© nemo 2016-2023
Things concerned with the workings of the Wimp
Not traffic lights
This little module adds a set of LEDs to your iconbar, showing the Caps Lock (green), Num Lock (orange) and Scroll Lock (red) states respectively.
The Caps Lock LED lights half-brightness if Shift-Caps is selected.
The DataOpen message has a little-supported, never-documented “template mode” used for launching temporary files, help files, template files (not Template files you understand) and so forth – anything that you don’t want written back to where it was loaded from. Acorn supported it from RISC OS 2.00, but only in !Edit and !SrcEdit for some reason and it faded from memory, which is a great loss because it’s rather useful.
DataOpen template mode is selected by setting the unsafe flag to -2. I have supported it on all my editors for years, and I recommend you do too, it’s very simple – if you load a file in a DataOpen and unsafe=-2, reduce your filename to just the leaf... that’s all! I have patched Zap to support it. It’s also the best way of opening help files that you don’t want the user to accidentally change.
This is a file launcher (like a mini-Filer) which allows you to test your DataOpen template mode support. As a bonus, if the DataOpen is ignored (because there’s no suitable program running already) it attempts to launch a suitable editor and tries again. This will not always be successful because Alias$@RunType variables are not necessarily effective without a filename (do try to ensure that yours are though). However, this is just a bit of bonus behaviour (simulating the Filer in effect) – it’s perfectly acceptable to simply open a query window and complain if no suitable editor is running.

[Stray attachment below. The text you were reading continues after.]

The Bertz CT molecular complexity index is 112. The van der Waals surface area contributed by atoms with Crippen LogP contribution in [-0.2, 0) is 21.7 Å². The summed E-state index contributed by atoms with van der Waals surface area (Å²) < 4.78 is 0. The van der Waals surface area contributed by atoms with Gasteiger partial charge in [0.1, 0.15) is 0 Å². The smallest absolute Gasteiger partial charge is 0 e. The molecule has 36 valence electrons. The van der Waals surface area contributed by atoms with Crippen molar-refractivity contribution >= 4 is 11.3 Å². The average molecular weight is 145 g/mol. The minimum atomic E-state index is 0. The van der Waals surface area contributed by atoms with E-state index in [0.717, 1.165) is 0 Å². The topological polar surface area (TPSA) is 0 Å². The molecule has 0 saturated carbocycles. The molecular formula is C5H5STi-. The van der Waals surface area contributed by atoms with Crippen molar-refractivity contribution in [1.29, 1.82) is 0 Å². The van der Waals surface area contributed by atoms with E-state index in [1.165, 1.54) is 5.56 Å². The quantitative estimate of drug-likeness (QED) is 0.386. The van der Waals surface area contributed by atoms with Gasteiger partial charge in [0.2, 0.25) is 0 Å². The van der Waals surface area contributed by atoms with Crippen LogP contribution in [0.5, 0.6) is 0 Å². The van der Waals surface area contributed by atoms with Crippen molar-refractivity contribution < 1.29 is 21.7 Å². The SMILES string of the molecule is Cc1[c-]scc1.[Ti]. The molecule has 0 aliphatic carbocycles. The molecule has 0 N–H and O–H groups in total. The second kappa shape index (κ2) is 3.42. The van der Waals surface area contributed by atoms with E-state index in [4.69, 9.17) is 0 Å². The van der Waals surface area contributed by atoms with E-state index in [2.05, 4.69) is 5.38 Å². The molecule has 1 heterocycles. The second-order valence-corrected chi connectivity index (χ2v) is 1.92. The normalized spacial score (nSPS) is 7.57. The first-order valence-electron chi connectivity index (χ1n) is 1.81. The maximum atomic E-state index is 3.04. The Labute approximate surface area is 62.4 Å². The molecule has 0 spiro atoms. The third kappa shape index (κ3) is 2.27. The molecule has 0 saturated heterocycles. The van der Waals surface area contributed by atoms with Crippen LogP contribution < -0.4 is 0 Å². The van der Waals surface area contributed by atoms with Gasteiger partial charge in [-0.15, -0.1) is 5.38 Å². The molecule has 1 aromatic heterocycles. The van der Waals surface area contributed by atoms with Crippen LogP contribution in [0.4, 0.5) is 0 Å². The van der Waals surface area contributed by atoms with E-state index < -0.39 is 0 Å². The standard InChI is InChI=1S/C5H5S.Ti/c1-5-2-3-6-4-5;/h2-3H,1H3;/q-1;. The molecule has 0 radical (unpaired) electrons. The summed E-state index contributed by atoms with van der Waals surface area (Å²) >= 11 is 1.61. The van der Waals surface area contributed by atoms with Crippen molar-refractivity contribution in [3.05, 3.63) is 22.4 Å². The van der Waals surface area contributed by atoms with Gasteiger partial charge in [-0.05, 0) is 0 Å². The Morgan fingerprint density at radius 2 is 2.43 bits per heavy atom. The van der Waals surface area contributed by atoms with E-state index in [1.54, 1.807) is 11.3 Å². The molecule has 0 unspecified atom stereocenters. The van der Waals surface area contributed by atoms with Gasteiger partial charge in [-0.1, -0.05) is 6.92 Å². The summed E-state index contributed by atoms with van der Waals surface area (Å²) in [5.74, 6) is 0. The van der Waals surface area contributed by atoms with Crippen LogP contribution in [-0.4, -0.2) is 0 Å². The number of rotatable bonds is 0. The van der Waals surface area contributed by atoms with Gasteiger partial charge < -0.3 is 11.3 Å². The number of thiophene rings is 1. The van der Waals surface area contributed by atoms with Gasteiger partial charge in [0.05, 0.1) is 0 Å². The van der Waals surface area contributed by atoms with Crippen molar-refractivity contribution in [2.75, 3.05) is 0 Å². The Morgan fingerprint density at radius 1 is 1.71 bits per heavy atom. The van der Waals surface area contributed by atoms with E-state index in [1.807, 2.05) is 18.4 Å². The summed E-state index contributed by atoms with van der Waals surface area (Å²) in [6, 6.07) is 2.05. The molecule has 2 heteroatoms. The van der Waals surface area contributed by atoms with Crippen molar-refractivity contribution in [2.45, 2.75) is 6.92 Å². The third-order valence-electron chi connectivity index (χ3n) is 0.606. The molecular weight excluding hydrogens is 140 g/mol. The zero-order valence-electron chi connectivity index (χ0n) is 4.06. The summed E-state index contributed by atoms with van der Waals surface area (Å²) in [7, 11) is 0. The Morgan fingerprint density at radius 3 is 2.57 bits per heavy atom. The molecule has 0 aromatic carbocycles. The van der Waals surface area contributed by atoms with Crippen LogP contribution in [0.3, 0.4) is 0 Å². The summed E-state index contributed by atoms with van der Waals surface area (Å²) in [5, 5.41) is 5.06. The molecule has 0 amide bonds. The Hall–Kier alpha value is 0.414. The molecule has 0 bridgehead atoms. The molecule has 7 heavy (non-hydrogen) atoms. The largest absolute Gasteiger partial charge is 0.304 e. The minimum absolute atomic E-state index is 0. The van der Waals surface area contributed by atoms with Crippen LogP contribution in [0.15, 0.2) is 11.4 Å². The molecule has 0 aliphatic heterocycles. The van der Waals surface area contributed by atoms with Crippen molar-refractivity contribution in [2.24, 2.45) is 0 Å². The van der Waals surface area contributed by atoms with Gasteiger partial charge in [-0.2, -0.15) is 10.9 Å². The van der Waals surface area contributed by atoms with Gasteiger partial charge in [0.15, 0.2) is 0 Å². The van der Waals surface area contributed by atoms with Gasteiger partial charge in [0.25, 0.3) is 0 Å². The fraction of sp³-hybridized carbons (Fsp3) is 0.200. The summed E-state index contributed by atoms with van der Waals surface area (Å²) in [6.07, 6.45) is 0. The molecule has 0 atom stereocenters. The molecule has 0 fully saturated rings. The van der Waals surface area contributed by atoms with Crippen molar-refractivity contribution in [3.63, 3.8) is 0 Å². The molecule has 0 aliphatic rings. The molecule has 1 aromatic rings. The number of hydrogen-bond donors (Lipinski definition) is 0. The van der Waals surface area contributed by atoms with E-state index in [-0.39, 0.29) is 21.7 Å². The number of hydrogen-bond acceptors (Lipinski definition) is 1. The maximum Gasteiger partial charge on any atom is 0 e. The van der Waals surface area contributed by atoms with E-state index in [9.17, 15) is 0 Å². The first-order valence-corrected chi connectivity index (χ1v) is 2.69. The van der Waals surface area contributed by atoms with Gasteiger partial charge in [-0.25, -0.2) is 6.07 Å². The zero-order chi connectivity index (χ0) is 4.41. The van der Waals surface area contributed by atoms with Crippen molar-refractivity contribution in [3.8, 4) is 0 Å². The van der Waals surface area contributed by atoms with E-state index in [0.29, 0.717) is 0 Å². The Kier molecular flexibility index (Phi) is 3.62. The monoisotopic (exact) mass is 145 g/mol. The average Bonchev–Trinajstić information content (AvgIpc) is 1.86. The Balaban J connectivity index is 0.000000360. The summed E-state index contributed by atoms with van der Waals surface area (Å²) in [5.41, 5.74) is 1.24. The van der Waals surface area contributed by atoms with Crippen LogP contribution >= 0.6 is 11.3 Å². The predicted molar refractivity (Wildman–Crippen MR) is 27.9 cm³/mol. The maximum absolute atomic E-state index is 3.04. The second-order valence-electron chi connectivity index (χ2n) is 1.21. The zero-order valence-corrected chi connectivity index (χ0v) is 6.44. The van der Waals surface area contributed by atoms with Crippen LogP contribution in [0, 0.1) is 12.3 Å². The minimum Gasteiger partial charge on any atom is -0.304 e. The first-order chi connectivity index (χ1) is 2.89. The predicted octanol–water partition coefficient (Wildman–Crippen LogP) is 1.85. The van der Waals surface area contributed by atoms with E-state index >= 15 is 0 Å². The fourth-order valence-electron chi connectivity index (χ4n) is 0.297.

If you want to learn more about the Data Transfer Protocol there is a long article here.
Before !Boot gained its Choices directory, you were expected to save your desktop state from a save dialog on the Task Manager. That has disappeared in some OSes which is a shame, as the resulting file is often useful when cut down. For example, you can run a set of development tools, save the state, and then cut out everything but the commands to run (and configure) those tools and hey presto, you have a little “Desktop” file that’ll launch all the programs in one go.
Anyway, even if one only used it once a year, I object to functionality being lost just because somebody thinks that they know better than you what you want to do with your computer.
!SaveState allows you to save the Desktop state, just like it used to work. In fact it’s slightly better than the old implementation, because it labels which program has output commands into the file, or whether they’re from modules. This makes it rather easier to separate out the bits you want from the rest of it.
Wimp_TransferBlock is a security nightmare. Now this is like complaining about the size of one of the holes in a colander, but considering its entire purpose is to allow any program to read and write the memory of every other program, there’s no avoiding the unnecessary overpowered nature of the call. It exists primarily to allow RamFetch to be implemented, but it does far too much for that (and doesn’t check for even trivial errors). It’s dangerous.
This module defangs Wimp_TransferBlock so it can only be used with permission. This means RamFetch still works, but any other nefarious use does not. It also prevents a task writing outside the RamFetch buffer.
Inevitably this prevents some debugging tools from working, like Zap’s Read Memory window, but what do you expect. Computer now says No.
Please don’t mistake this for any kind of security whatsoever.